The relative value of recruiting rankings and star labels in college football can cause heated debate.
On the one hand, big-time programs often sign large numbers of highly-touted players. On the other, part of the reason that players get ranked higher is because they are being targeted by big-time programs.
Jasen Ah You, BYU football’s new executive coordinator of recruiting and player personnel, is a believer in the concept that bringing recruits who are respected makes a big difference for a college football program.
“I always believe that there are diamonds in the rough,” Ah You said in a conference call on Monday. “When I was at another institution, they did a big research report on whether star rankings matter — and the bottom line is that the guys do an incredible job of ranking and evaluating talent. I know our fan base is involved in star rankings and those matter. They matter to me. We’re going to go after the star guys, especially they are in state and they are members of the Church.”
Ah You made it clear that his plan is to aggressively recruit all of the best athletes who are members of The Church of Jesus Christ of Latter-day Saints.
“I don’t care how many offers a kid has, even if he has offers from every Power-5 school,” Ah You said. “It doesn’t matter to me because if they are a member of The Church of Jesus Christ of Latter-day Saints and that is somewhere in that criteria, we’re going to go after them. Those schools cannot replicate what we have at BYU.”
He said emphasizing the unique aspects of the Cougar program is vital.
“There is a difference,” Ah You said. “There is a different feel in our locker room, on our campus, from our administration and from our professors. You can’t get that anywhere else. I’m so passionate about it.”
The bottom line for a football program is success on the field and only through success in recruiting can that happen.
“We can and will win football games but we need the athletes,” Ah You said. “We need those guys to come here, to come home, to come to BYU.”
He knows that there is a perception that BYU’s recruiting profile has fallen in recent years.
“There is a perception that the top athletes don’t want to come to BYU, for whatever reason,” Ah You said. “Maybe they are afraid of the honor code. Maybe they are afraid of the high academic standards and the academic challenges they are going to face. I want our coaches to find out what is important to the recruits, then it’s my job to showcase those things for them. Academics are a challenge but we have a strong academic support staff.”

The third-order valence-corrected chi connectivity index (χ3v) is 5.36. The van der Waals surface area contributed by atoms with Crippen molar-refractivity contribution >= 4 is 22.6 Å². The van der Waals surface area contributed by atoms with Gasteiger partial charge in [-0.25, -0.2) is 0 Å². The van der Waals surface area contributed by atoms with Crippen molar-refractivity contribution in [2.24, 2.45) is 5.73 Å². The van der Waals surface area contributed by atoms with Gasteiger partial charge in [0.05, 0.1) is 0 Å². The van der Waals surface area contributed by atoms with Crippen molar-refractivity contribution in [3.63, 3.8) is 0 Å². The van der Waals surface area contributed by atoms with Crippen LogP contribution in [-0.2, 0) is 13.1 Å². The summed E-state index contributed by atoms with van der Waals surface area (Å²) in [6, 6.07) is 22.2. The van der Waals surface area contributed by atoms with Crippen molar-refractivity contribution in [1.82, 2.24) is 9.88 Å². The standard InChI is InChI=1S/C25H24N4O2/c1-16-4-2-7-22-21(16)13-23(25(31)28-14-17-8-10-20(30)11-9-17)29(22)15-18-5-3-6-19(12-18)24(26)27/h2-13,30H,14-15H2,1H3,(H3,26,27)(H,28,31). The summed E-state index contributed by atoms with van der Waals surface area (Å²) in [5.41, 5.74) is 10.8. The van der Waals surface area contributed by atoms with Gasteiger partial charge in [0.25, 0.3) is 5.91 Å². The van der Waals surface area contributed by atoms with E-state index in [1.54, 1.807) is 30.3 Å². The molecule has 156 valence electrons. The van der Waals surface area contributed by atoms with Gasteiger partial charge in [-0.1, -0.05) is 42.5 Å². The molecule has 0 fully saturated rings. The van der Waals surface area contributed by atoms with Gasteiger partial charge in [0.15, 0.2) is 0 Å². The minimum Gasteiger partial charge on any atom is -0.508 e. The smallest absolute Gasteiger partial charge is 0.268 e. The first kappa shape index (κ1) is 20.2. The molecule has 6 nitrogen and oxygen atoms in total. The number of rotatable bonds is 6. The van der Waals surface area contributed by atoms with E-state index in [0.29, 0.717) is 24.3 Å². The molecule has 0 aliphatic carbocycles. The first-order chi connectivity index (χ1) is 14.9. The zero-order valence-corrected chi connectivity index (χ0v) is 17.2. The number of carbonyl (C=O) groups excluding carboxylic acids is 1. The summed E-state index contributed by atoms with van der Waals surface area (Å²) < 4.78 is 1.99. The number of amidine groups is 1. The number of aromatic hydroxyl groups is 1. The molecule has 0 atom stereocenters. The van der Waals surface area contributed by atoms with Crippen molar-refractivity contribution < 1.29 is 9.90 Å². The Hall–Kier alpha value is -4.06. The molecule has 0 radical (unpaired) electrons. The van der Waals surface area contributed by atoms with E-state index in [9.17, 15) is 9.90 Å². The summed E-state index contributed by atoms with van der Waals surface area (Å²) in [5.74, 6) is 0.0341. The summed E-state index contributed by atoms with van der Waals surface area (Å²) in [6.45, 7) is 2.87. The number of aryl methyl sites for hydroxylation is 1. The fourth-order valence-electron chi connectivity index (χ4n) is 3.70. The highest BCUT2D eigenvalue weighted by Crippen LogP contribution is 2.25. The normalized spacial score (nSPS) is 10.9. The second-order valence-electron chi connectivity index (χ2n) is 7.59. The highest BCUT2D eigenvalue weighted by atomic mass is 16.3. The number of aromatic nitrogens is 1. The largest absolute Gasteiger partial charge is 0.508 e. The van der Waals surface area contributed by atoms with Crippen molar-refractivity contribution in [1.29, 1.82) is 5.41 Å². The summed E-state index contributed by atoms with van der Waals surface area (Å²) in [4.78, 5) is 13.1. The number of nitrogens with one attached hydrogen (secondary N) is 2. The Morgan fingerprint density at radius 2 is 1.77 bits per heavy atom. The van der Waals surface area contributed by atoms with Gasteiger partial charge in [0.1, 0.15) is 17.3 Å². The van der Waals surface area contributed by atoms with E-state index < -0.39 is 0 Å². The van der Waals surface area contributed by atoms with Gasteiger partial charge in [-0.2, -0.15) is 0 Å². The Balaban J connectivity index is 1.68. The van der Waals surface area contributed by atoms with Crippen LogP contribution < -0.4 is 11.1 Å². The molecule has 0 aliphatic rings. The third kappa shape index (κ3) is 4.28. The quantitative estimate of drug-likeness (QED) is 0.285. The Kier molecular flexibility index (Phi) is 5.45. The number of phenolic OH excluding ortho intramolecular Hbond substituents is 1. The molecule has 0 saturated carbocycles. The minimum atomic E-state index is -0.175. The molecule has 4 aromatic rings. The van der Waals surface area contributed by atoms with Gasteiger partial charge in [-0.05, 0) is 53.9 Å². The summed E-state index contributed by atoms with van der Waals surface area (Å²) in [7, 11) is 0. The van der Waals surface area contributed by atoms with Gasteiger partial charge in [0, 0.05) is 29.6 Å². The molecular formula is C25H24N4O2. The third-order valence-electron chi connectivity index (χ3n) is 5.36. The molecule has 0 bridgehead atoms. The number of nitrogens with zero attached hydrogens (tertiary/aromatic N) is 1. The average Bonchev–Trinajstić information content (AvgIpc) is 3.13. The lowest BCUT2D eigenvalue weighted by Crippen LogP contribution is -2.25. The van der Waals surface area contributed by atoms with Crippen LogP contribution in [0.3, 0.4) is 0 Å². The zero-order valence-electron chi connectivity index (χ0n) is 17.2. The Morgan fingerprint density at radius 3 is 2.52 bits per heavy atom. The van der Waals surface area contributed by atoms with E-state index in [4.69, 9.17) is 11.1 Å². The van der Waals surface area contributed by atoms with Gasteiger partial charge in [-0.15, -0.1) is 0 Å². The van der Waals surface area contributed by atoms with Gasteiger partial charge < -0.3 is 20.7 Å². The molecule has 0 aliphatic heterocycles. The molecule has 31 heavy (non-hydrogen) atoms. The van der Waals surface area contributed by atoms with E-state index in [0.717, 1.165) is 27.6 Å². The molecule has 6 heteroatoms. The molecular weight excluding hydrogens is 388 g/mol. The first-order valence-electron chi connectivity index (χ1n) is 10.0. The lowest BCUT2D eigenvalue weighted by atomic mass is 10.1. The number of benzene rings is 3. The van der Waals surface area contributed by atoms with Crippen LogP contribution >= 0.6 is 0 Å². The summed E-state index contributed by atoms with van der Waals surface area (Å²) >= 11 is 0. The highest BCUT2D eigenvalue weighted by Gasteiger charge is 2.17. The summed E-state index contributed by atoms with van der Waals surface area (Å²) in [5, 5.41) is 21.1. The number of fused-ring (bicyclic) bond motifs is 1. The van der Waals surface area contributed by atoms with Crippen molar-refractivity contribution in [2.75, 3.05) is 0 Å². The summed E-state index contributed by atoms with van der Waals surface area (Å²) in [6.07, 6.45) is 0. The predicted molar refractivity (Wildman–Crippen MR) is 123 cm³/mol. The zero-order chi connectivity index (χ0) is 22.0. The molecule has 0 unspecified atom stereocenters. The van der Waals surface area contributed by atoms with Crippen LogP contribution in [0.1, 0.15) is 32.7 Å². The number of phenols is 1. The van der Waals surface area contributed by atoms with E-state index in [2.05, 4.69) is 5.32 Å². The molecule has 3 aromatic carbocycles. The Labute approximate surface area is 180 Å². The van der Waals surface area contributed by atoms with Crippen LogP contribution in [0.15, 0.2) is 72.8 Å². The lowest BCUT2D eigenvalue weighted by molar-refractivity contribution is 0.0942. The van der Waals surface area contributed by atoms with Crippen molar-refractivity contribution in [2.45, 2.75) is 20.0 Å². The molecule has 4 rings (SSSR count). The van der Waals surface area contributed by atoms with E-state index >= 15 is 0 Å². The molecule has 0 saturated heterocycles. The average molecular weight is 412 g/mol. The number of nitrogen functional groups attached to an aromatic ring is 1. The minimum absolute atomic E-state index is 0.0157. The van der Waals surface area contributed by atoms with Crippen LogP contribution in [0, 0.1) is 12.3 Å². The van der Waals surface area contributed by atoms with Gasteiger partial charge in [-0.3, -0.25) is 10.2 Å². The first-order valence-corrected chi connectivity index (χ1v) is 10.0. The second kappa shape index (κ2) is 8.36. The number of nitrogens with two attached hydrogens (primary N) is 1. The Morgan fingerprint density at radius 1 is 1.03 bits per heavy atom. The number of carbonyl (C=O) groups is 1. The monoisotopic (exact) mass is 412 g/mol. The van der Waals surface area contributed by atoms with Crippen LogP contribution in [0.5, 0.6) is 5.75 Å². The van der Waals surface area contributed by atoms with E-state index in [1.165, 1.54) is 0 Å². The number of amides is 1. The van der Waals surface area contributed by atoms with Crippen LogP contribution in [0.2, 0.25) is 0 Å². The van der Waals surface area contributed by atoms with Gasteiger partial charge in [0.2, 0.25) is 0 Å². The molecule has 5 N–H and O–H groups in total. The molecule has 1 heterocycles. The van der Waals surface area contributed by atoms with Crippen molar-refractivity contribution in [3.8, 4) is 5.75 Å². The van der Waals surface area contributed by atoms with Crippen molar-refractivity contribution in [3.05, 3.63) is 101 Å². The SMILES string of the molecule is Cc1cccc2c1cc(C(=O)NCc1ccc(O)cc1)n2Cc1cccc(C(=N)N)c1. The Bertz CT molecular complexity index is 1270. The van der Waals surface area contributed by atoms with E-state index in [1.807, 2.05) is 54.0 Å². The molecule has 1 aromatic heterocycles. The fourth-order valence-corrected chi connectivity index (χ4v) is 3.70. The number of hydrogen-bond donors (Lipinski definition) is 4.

He said he views BYU’s honor code as a strength, not something that should be intimidating.
“I love the honor code,” Ah You said. “That is something we need to put our stamp of approval on. That’s what makes us different. No one else has it likes us. We can’t be afraid of it. All of our players are striving to be honorable young men on and off the field and I think that resonates with families.”
One of the areas that he has focused on in the first couple months in this particular role is ramping up the Cougar social media presence.
“I think we were a little deficient,” Ah You said. “I’m not a big Twitter guy or social media guy but I understand that our athletes are. That’s something that is going to continue to ramp up. I would love to get as many as we can. We are working to make sure we pump out the quality and quantity of information we need. I don’t want to be left behind because other schools are able to put more stuff out than we are.”
He credited the BYU team for its hard work as they have done more social media posts.
“I have an incredible staff that I work with at BYU,” Ah You said. “We tried to constantly have 10-to-11 social media impressions. That’s the way we’ve had to adapt, maybe more so than we have in the past. We wanted to make sure we were reaching out and showing we were relevant. That was one of the biggest things we have done differently.”
He also is working to help the Cougar program develop the right relationships.
“When I stepped into this role, I did a lot of research on recruits, trying to find what they are looking for in a program,” Ah You said. “I wanted to identify what are the things that are most important to them. One of the things that came up was who was influencers on a young man. The first was the relationship with the position coach. No. 2 was the head coach. No. 3 is the mom and No. 4 is the dad. I’ve stressed to our coaches — and I think they do a fabulous job — but you have to be able to build relationships with these young men. We are going to make these players feel the love we have for them.”
Ah You also has insight into what it takes for college athletes to make the jump to the NFL, which is a huge goal for many of them.
“I’ve talked hours and hours with every scout from every team about BYU and BYU athletes,” Ah You said. “They all come in every year and love what we bring to the table. The NFL is sprinkled with BYU athletes all over the place. We may not have recruited in the past the type of athletes they are looking for but make no mistake about it: we are going after those athletes.”
But he added the BYU isn’t ever going to just be a pro feeder school with that being the only objective.
“We’re so much more than that,” Ah You said. “We offer so much more life-changing than just the NFL. If that your goal, we can get you there — but that is just one part of being at BYU.”